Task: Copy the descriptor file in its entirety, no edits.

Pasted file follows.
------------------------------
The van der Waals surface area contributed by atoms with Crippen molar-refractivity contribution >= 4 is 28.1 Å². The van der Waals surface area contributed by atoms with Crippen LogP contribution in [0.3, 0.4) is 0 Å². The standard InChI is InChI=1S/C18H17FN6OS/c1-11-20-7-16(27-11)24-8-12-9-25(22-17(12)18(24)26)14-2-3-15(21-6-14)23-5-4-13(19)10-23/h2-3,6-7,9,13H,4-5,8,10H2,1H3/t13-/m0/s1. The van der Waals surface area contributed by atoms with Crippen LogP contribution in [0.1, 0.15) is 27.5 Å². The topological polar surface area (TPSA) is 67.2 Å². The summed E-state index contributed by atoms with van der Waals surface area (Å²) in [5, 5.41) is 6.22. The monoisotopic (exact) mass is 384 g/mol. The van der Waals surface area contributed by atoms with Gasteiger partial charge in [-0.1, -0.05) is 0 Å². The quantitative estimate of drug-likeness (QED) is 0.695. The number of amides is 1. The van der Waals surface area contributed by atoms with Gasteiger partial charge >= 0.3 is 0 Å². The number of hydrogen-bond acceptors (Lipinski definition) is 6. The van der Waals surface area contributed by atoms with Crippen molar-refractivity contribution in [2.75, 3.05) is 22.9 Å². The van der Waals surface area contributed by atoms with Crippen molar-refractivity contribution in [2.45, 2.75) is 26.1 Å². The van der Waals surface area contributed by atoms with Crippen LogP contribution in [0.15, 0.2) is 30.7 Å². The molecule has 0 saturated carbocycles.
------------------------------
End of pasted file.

The van der Waals surface area contributed by atoms with Crippen molar-refractivity contribution >= 4 is 28.1 Å². The van der Waals surface area contributed by atoms with Crippen LogP contribution in [0.3, 0.4) is 0 Å². The standard InChI is InChI=1S/C18H17FN6OS/c1-11-20-7-16(27-11)24-8-12-9-25(22-17(12)18(24)26)14-2-3-15(21-6-14)23-5-4-13(19)10-23/h2-3,6-7,9,13H,4-5,8,10H2,1H3/t13-/m0/s1. The van der Waals surface area contributed by atoms with Crippen LogP contribution in [0.1, 0.15) is 27.5 Å². The topological polar surface area (TPSA) is 67.2 Å². The summed E-state index contributed by atoms with van der Waals surface area (Å²) in [5, 5.41) is 6.22. The monoisotopic (exact) mass is 384 g/mol. The van der Waals surface area contributed by atoms with Gasteiger partial charge in [-0.1, -0.05) is 0 Å². The quantitative estimate of drug-likeness (QED) is 0.695. The number of amides is 1. The van der Waals surface area contributed by atoms with Gasteiger partial charge >= 0.3 is 0 Å². The number of hydrogen-bond acceptors (Lipinski definition) is 6. The van der Waals surface area contributed by atoms with Crippen molar-refractivity contribution in [2.75, 3.05) is 22.9 Å². The van der Waals surface area contributed by atoms with Crippen molar-refractivity contribution in [2.45, 2.75) is 26.1 Å². The van der Waals surface area contributed by atoms with Crippen LogP contribution in [0.15, 0.2) is 30.7 Å². The molecule has 0 saturated carbocycles.